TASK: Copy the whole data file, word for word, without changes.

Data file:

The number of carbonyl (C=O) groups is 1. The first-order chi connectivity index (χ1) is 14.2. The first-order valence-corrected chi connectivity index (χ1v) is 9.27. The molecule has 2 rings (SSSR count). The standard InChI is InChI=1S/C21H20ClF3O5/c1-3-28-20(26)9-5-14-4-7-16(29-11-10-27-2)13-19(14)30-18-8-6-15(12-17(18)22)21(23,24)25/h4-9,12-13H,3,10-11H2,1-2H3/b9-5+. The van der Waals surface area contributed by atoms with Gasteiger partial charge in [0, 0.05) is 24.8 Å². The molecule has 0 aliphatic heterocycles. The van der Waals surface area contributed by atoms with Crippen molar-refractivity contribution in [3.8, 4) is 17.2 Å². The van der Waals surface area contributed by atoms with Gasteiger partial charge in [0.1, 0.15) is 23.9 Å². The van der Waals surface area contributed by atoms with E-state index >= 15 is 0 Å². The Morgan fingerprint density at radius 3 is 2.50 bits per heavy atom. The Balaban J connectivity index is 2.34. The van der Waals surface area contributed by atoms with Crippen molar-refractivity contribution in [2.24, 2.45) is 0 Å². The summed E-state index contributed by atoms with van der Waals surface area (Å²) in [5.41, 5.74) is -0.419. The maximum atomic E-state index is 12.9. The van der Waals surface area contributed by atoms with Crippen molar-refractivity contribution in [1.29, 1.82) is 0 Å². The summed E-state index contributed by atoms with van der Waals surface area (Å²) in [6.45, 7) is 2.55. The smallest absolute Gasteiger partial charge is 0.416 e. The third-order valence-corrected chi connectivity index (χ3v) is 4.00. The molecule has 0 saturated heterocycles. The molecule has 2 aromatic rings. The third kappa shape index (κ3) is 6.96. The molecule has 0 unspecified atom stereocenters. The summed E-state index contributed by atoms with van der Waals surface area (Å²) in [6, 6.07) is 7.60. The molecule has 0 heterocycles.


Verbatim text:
The number of carbonyl (C=O) groups is 1. The first-order chi connectivity index (χ1) is 14.2. The first-order valence-corrected chi connectivity index (χ1v) is 9.27. The molecule has 2 rings (SSSR count). The standard InChI is InChI=1S/C21H20ClF3O5/c1-3-28-20(26)9-5-14-4-7-16(29-11-10-27-2)13-19(14)30-18-8-6-15(12-17(18)22)21(23,24)25/h4-9,12-13H,3,10-11H2,1-2H3/b9-5+. The van der Waals surface area contributed by atoms with Gasteiger partial charge in [0, 0.05) is 24.8 Å². The molecule has 0 aliphatic heterocycles. The van der Waals surface area contributed by atoms with Crippen molar-refractivity contribution in [3.8, 4) is 17.2 Å². The van der Waals surface area contributed by atoms with Gasteiger partial charge in [0.1, 0.15) is 23.9 Å². The van der Waals surface area contributed by atoms with E-state index >= 15 is 0 Å². The Morgan fingerprint density at radius 3 is 2.50 bits per heavy atom. The Balaban J connectivity index is 2.34. The van der Waals surface area contributed by atoms with Crippen molar-refractivity contribution in [2.24, 2.45) is 0 Å². The summed E-state index contributed by atoms with van der Waals surface area (Å²) in [5.41, 5.74) is -0.419. The maximum atomic E-state index is 12.9. The van der Waals surface area contributed by atoms with Crippen molar-refractivity contribution in [1.29, 1.82) is 0 Å². The summed E-state index contributed by atoms with van der Waals surface area (Å²) in [6.45, 7) is 2.55. The smallest absolute Gasteiger partial charge is 0.416 e. The third-order valence-corrected chi connectivity index (χ3v) is 4.00. The molecule has 0 saturated heterocycles. The molecule has 2 aromatic rings. The third kappa shape index (κ3) is 6.96. The molecule has 0 unspecified atom stereocenters. The summed E-state index contributed by atoms with van der Waals surface area (Å²) in [6, 6.07) is 7.60. The molecule has 0 heterocycles.